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Introduction

Published online by Cambridge University Press:  12 January 2024

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Summary

The Isle of Man and its church1

A teardrop-shaped landmass of 572 square kilometres, the Isle of Man is the only place in the British Isles from which it is possible to see England, Scotland, Ireland and Wales all at the same time. Its history is not unnaturally bound up with that of these neighbours, but what is surprising about it is the extent to which it has escaped falling under the overwhelming influence of any one of them. For the Isle of Man is sui generis, not a part of the United Kingdom which surrounds it, but retaining laws and forms of government unknown or else long forgotten elsewhere in these islands.

Its recorded history begins in the high middle ages, when it was an Irishspeaking Christian island under Norse rule. Archaeological evidence, and the names of the parish churches, suggest that Christianity reached Man from Ireland, though when, or in what circumstances, no-one can now say for certain. The first Manx bishops of whom we have any knowledge were suffragans of York, appointed in the eleventh century, though this link may owe as much to Viking influence in both places as to anything else. Certainly York's medieval relationship with the Isle of Man was ephemeral, and no more was heard of it after about 1100.

The Vikings arrived in Man sometime in the ninth century and after a fairly slow conquest, they managed to establish a kingdom there which was ultimately dependent on Norway. By 1100 the kings of Man were recognized as rulers of the Scottish Hebrides, and occasionally of the Mull of Kintyre also. These Scottish possessions were known to the Norsemen as the sudre oyar (southern islands) - 'southern’ in relation to Orkney and Shetland that is - and it is from this that the name Sodor is derived. In 1134 King Olaf I (1103-53) established a bishopric in his kingdom which in 1153 became part of the ecclesiastical province of Nidaros (Trondheim) in Norway.2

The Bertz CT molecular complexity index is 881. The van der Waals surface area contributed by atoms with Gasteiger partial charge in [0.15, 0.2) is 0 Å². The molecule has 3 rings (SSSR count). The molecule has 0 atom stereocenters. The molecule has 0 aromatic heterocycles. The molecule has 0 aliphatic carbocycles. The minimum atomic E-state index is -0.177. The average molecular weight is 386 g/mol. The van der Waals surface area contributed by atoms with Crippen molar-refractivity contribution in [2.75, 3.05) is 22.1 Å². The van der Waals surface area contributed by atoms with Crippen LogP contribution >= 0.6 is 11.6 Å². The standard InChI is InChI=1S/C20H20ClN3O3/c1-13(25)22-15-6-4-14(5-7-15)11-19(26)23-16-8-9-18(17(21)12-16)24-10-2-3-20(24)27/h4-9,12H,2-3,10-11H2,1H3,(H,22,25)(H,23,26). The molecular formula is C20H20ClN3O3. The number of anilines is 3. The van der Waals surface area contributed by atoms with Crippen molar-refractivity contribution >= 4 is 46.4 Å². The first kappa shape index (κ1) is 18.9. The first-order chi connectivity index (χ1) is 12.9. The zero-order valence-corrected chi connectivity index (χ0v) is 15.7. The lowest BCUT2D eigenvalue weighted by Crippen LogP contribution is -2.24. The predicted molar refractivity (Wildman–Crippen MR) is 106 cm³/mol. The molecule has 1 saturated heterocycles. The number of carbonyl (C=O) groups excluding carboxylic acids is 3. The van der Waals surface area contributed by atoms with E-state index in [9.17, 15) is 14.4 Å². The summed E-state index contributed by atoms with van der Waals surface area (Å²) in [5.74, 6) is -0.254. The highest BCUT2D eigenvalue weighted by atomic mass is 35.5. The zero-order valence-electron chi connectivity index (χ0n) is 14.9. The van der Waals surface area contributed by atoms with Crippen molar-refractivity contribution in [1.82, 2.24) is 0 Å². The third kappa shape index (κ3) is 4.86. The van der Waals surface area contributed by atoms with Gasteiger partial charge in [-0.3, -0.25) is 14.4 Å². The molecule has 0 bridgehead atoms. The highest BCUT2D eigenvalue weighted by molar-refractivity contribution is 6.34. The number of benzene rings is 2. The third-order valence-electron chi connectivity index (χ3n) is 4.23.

This seems to have been the final stage in a governmental organization which encompassed every aspect of Manx life. The Norsemen divided the Isle of Man into a north and a south side, apparently because of perceived ethnic distinctions between them. The north side was where the Viking settlements mainly were, whereas the south side seems to have remained more purely Gaelic.

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Publisher: Boydell & Brewer
First published in: 2024

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  • Introduction
  • Edited by Gerald Bray
  • Book: Records of Convocation
  • Online publication: 12 January 2024
  • Chapter DOI: https://doi.org/10.1017/9781805431893.001
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  • Introduction
  • Edited by Gerald Bray
  • Book: Records of Convocation
  • Online publication: 12 January 2024
  • Chapter DOI: https://doi.org/10.1017/9781805431893.001
Available formats
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Save book to Google Drive

To save content items to your account, please confirm that you agree to abide by our usage policies. If this is the first time you use this feature, you will be asked to authorise Cambridge Core to connect with your account. Find out more about saving content to Google Drive.

  • Introduction
  • Edited by Gerald Bray
  • Book: Records of Convocation
  • Online publication: 12 January 2024
  • Chapter DOI: https://doi.org/10.1017/9781805431893.001
Available formats
×